Two prominent examples of Israeli ICT innovations are the navigation application Waze, and the USB flash drive. The first transformed how we get from place to place, and the second transformed how we store and save information.
Mr. Chairman, distinguished colleagues,
In the last ten years, we have witnessed a remarkable evolution and diffusion of Information and Communications Technology (ICT). Unforeseen even a decade ago, ICT has penetrated nearly all corners of the globe and every facet of our daily lives. It has revolutionized how we interact, how we connect, how we travel, and how we conduct business. It has even challenged our idea of what a business is.
Unlike traditional finite resources which run the risk of being depleted, the knowledge fueling ICT is potentially limitless. It is only constrained by the limits of human imagination and creativity. The greatest advantage of ICT is its potential to democratize knowledge. Knowledge is no longer geographically limited; it can be shared instantly with people on the other side of the globe, enabling fruitful collaboration and transformational developments.
Within the last decade, we have witnessed tremendous progress on the march towards universal connectivity. As of this year, over 3 billion people have some form of access to the internet. However, far too many people are being left behind in this technological revolution. In the world we live in now, and in the future to come, lack of access to the internet and to communication technologies means increased isolation, and ensures ever greater poverty.
We must reaffirm our commitment to connecting the unconnected. Addressing the digital divide is of the utmost importance in order to assure that we meet the Sustainable Development Goals and to ensure that no one is left behind. Reaching these goals will require the successful development, utilization and application of ICT.
The progress that we have witnessed in the last decade is due to the cooperation between governments and the private sector, and to an environment conducive to investment in ICTs. This has allowed for the proliferation of new technologies into society and the rapid expansion of access to the public. Therefore, in order to maintain the course that we are on, and indeed to connect those left behind, it will require the collective effort of all sectors of society: government, private enterprise, NGOs and international institutions alike; a truly global and collaborative effort.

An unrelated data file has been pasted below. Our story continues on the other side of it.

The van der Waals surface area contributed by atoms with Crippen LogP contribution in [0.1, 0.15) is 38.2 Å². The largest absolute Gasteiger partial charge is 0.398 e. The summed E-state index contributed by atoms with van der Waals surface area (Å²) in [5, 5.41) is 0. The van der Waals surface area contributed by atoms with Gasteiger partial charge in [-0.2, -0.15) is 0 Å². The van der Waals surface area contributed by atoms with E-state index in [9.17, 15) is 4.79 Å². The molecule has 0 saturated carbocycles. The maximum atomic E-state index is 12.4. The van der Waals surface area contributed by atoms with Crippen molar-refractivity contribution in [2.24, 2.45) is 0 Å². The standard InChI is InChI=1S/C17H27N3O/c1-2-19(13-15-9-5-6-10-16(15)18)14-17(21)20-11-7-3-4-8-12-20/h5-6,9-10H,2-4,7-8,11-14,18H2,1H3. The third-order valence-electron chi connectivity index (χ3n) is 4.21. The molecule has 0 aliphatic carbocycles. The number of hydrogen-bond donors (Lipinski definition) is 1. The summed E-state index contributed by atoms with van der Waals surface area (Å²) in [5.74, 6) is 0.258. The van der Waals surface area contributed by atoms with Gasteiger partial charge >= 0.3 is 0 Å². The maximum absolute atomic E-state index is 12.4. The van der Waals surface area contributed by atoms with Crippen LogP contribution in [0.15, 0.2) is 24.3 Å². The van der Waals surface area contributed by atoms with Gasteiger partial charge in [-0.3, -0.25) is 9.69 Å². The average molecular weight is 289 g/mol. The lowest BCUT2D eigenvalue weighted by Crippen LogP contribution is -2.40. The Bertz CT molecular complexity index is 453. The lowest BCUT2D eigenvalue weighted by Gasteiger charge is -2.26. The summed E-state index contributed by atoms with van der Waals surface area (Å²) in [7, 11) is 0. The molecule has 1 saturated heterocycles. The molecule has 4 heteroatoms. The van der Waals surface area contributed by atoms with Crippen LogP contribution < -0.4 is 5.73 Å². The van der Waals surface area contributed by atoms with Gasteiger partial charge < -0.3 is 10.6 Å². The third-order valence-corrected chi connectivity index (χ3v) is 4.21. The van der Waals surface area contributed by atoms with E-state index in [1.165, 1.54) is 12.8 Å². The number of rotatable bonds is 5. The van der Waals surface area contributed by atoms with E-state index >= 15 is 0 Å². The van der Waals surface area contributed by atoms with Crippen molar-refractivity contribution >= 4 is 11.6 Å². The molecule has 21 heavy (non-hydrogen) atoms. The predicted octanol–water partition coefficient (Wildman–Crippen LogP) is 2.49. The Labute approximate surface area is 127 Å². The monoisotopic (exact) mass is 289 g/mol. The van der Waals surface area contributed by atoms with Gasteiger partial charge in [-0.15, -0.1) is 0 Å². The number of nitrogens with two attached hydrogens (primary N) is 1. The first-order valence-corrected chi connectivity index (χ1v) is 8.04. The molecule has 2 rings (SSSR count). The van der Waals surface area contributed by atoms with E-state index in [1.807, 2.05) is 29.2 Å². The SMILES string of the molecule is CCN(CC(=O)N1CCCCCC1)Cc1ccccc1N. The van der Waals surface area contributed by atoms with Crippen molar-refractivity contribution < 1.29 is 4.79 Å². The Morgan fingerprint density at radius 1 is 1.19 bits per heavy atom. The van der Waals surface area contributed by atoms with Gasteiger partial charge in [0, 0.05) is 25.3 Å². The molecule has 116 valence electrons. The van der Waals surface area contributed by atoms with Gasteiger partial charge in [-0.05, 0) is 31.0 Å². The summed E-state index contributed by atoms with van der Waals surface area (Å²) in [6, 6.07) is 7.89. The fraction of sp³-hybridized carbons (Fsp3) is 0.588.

Israel knows first-hand how important a role ICT can play on the path towards development. As many of you may already know, Israel does not have an abundance of natural resources, but it is rich in entrepreneurial determination and blessed with a people which has a creative spirit. In the 67 short years since its establishment, through hard work, directed investment, and sheer determination, Israel has been transformed from a land of swamps and sand into a Start-Up Nation. Two prominent examples of Israeli ICT innovations are the navigation application Waze, and the USB flash drive. The first transformed how we get from place to place, and the second transformed how we store and save information.
As the saying goes, ‘necessity is the mother of invention’. Living in a county whose surface is over 50% desert, Israelis knew from the beginning that if they were going to flourish, they would have to be creative. Israel has a well-earned reputation for technological innovation that has helped the developing world. In the 1960s, Israel developed a revolutionary system of drip irrigation that has fundamentally altered the way the world produces agriculture by significantly reducing the amount of water needed to raise crops.
Today, Israeli ICT innovation is still helping to transform the developing world. For example, a new Israeli company called Takadu provides monitoring software to leading water utilities worldwide offering real-time detection and control over a network. This will not only save farmers’ time, money and precious water, but free up the opportunity costs of expanding farms and freeing up labour. The domino effect will reverberate around the globe as smallholder farms currently produce 70 per cent of the world’s food supply.
This is just one example of how ‘the internet of things’ – devices communicating with each other – will come to shape the world in the years to come. This is the next step in the ICT revolution, and Israel is ready to play a leading role and share its experience.
Just as the spread of ICT in society over the past 10 years had been unforeseen, the challenges of utilizing ICT to achieve the SDGs still lie ahead us. However, if we stand together, we can utilize the promise of ICT for a better future for all.